Sunday, September 24, 2023

Woman arrested for silent prayer at UK abortion clinics gets police apology

Isabel Spruce-Vaughn was arrested twice for praying outside abortion clinics. Credit: ADF UK

Isabel Vaughan-Spruce, the woman twice arrested for silent prayer outside U.K. abortion clinics, has received a police apology and confirmation that she will not face charges for violating a local “buffer zone” protection order. 

Though Vaughan-Spruce said she would return to the clinic to pray, she warned that her treatment has implications for the future of basic freedoms in the U.K.

“This isn’t 1984, but 2023 — I should never have been arrested or investigated simply for the thoughts I held in my own mind,” Vaughan-Spruce said, alluding to George Orwell’s dystopian novel. “Silent prayer is never criminal,” she said in a Sept. 22 statement.

On March 6, Vaughan-Spruce was arrested for praying in a “buffer zone” outside an abortion clinic on Station Road, Birmingham. Local authorities had declared a Public Space Protection Order near the clinic, using a legal mechanism intended to prevent antisocial behavior. 

Prohibited activities in this zone include approval or disapproval of abortion through protest, which “includes but is not limited to graphic, verbal, or written means, prayer, or counseling.” The order also bars interference, intimidation, or harassment, recording or photographic clinic staff or clients, and the display of any text or imagery related to abortion.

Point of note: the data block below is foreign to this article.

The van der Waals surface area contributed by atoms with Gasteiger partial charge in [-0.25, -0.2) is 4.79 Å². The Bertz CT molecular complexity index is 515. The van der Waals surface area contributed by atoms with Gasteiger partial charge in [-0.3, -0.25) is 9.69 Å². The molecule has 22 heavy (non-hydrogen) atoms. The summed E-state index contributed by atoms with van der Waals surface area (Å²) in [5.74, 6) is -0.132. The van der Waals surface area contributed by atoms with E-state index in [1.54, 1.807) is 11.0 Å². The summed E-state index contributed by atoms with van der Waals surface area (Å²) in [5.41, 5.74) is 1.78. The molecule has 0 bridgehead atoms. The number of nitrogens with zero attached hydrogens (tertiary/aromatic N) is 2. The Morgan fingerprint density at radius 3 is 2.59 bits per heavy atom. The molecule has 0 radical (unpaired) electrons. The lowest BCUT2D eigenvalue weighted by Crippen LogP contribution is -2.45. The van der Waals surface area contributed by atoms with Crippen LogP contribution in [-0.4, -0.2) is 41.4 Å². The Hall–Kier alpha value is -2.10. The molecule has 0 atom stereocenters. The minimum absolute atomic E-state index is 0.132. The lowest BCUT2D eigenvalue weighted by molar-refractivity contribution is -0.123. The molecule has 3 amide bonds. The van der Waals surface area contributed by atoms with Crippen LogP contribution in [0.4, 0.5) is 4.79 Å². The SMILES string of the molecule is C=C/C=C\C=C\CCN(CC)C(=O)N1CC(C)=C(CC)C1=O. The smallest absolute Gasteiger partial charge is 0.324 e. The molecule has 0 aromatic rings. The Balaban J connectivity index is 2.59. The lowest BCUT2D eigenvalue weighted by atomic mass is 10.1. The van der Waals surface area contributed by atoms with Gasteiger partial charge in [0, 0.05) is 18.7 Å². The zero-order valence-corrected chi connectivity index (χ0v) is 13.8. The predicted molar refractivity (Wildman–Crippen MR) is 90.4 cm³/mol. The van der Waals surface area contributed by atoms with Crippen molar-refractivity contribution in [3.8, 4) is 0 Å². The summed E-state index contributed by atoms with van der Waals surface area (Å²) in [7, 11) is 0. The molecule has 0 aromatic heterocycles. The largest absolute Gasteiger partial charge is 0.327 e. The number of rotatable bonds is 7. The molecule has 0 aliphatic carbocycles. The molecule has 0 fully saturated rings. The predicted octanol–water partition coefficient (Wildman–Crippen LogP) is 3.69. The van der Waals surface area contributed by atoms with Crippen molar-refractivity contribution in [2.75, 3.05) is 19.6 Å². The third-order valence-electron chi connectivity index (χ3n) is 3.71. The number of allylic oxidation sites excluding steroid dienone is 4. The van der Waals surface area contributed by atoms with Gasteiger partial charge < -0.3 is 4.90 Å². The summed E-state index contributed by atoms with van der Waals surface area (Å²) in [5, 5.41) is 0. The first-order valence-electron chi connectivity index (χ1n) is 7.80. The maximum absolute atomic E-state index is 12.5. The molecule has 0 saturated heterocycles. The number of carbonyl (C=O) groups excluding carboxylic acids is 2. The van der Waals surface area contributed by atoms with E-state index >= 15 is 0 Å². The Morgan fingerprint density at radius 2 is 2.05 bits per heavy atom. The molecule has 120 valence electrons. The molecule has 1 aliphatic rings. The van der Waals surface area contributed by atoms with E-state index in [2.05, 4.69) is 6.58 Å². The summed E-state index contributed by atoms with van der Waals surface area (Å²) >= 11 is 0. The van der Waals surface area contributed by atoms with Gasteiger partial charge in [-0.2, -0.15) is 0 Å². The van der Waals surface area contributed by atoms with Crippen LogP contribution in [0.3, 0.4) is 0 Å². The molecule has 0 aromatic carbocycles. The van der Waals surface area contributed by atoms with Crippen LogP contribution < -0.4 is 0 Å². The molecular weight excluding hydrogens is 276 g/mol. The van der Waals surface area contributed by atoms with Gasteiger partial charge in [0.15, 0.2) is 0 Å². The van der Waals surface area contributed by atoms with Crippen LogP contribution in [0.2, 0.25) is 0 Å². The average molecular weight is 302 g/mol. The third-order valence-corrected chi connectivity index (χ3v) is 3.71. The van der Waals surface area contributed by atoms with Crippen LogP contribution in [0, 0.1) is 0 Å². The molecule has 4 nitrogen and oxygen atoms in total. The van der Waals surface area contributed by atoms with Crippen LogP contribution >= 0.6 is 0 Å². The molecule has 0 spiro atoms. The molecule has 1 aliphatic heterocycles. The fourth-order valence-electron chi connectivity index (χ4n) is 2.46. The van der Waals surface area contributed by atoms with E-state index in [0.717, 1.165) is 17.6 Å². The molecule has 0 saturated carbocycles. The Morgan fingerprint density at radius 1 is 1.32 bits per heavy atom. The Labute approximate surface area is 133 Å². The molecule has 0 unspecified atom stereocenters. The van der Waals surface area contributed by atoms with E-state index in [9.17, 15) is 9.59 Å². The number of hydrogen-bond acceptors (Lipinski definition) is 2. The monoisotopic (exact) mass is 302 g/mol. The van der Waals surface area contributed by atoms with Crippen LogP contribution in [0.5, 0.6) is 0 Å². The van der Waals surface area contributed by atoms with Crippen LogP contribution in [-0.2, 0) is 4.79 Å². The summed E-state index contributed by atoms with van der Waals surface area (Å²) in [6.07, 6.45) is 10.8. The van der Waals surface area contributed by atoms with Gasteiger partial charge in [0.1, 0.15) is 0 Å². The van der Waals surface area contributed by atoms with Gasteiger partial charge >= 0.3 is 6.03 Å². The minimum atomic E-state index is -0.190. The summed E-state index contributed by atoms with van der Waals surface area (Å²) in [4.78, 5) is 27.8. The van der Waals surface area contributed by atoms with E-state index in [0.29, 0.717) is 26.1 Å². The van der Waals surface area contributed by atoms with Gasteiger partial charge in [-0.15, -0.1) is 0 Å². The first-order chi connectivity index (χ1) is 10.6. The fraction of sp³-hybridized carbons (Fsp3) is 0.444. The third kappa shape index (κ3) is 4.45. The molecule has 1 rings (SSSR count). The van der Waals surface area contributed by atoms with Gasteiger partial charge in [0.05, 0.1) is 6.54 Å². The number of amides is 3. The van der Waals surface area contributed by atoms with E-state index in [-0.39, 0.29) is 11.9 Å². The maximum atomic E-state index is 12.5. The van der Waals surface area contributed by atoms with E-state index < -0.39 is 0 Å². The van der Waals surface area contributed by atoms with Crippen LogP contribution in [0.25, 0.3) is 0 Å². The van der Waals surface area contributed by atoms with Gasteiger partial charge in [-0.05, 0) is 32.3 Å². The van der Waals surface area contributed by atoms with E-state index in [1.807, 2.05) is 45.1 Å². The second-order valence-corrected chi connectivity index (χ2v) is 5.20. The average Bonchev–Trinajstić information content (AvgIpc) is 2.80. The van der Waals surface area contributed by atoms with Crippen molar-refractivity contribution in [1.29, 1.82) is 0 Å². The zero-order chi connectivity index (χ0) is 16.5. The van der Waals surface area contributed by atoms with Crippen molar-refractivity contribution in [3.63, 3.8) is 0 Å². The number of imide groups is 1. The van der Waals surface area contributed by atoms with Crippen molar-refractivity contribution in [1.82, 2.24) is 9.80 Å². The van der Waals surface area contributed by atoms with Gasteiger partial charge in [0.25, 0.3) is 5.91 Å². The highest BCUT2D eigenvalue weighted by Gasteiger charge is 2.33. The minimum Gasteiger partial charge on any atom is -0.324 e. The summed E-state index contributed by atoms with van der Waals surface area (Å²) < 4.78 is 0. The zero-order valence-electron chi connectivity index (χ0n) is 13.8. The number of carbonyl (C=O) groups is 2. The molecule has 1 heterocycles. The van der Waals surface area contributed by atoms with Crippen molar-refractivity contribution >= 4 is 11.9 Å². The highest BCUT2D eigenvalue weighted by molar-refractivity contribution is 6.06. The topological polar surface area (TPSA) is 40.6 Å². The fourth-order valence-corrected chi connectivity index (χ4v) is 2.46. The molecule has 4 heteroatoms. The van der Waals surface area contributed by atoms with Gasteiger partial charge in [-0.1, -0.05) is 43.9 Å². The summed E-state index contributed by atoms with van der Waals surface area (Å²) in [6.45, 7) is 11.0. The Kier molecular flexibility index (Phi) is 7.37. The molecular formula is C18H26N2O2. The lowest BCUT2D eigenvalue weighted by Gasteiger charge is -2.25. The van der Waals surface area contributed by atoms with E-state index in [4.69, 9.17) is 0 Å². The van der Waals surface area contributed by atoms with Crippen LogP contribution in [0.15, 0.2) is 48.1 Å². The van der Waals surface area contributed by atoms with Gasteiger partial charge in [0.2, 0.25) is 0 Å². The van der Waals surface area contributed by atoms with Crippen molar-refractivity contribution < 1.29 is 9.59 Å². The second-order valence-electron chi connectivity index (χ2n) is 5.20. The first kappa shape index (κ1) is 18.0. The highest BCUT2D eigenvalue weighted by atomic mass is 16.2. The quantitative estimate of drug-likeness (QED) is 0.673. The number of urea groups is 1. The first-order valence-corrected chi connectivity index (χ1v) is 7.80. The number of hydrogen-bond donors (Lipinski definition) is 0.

Vaughan-Spruce was previously arrested Dec. 6, 2022, for silent prayer outside the same abortion facility, which was closed at the time. 

In February, the Birmingham Magistrates’ Court acquitted her of all charges related to the first case. 

West Midlands police apologized to Vaughan-Spruce for taking so long to close her second case. They said there would be no further investigation and no further action taken.

Vaughan-Spruce welcomed the end of the investigation and the police apology but said her case highlights “the extremely harmful implications” of what happened to her.

“What happened to me signals to others that they too could face arrest, interrogation, investigation, and potential prosecution if caught exercising their basic freedom of thought,” she said.

Police initially told Vaughan-Spruce the delay was due to her case being referred to the Crown Prosecution Service (CPS) for charges, though CPS has denied this claim, according to ADF UK. 

CPS had no information about her second case and said police should not refer such cases to the CPS when they have the power to decide on charges themselves.

Vaughan-Spruce is the director of March for Life UK and helps support women in crisis pregnancies. She has regularly prayed near abortion clinics for 20 years.

“Now that authorities have twice settled on the conclusion that silent prayer is not a crime — a conclusion also reached by the Home Secretary last week — I am thankful to resume my practice of praying silently for women in crisis pregnancies,” she said.